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temporaneous mixture, a very small portion of the fixed air can have had time to enter that Auid: accordingly, in his experiment, the fixed air is chiefly expelled immediately from the alcaline falt; and may be said rather to pass through the water than to be actually expelled from it. In the experiments above mentioned the Author employed half a drachm of salt of tartar dissolved in two ounces of water; and he found that the fixed air expelled from the liquor occupied a space equal to more than three ounce
megfures. Had he used double or quadruple that quantity of Valcaline salt, he might posibly have collected fix or twelve ounce
measures of fixed air from these two ounces of water: but this large quantity of fixed air, though expelled from the water, cannot with propriety be said to have been before imbibed by, or combined with, this small quantity of that Auid. A proper combination, in any considerable degree, can only take place, we apprehend, when the process is conducted in the manner long ago proposed and executed by M. Venel*; who was the first, we believe, who actually compounded an artificial acidulous or spirituous water, like that of Seltzer or Pyrmont; though he was ignorant of the real nature of the ingredient to which it owed these qualities; and which he erroneously supposed to be common air.
On this head we shall observe that, when the alcaline salt and acidulated water have been justly proportioned, and properly mixed, and instantly drank, we have found this extemporaneous compound to exceed both the artificial and * natural Pyrmont water in pungency and gratefulness: and we entertain no doubt but that it may be employed with good effect on many occasions, both as a medicine and as a grateful -beverage, especially in distant countries, and particularly in the navy; where not only water, but vinous and other potable liquors which have become vapid, may, as the Author observes, be corrected or meliorated by this process. We are inclined however to think that, in many cases, the usual mode of impregnating water with fixed air may be more beneficial to the patient: as the fixed air, thus intimately united with the water,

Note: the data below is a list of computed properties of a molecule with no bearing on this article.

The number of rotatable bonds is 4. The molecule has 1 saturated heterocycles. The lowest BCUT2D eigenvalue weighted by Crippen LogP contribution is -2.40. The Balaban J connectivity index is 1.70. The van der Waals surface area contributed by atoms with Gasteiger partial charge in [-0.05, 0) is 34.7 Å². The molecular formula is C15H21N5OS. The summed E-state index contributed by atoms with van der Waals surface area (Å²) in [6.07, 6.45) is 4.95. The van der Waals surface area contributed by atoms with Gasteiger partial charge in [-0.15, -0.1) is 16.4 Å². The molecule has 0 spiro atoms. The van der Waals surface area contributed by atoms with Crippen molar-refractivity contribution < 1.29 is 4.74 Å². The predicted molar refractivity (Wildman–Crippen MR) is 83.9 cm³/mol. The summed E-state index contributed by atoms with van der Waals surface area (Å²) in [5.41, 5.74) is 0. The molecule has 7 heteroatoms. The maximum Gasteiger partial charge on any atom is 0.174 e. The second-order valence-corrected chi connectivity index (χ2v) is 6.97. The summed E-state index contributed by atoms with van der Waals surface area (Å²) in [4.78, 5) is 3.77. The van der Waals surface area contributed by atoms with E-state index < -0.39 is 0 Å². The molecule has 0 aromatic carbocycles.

* See Memoire de Sçavans Etrangers, tom. ii. The reader will likewise meet with an account of M. Venel's experiments in Ms. Henry's translation of M. Lavoisier's Esays Physical and Chemical, p. 33. In M. Venel's process, which we have frequently repeated, The fixed air difodged from the alcaline salt, in a vial nearly full cand closely corked, being confined, suffers a degree of compression that greatly promotes its combination with the water :- and yet we have some reason to doubt whether, even in this way, more fixed air can be a&ually combined with water, than in the common process with the glass apparatus.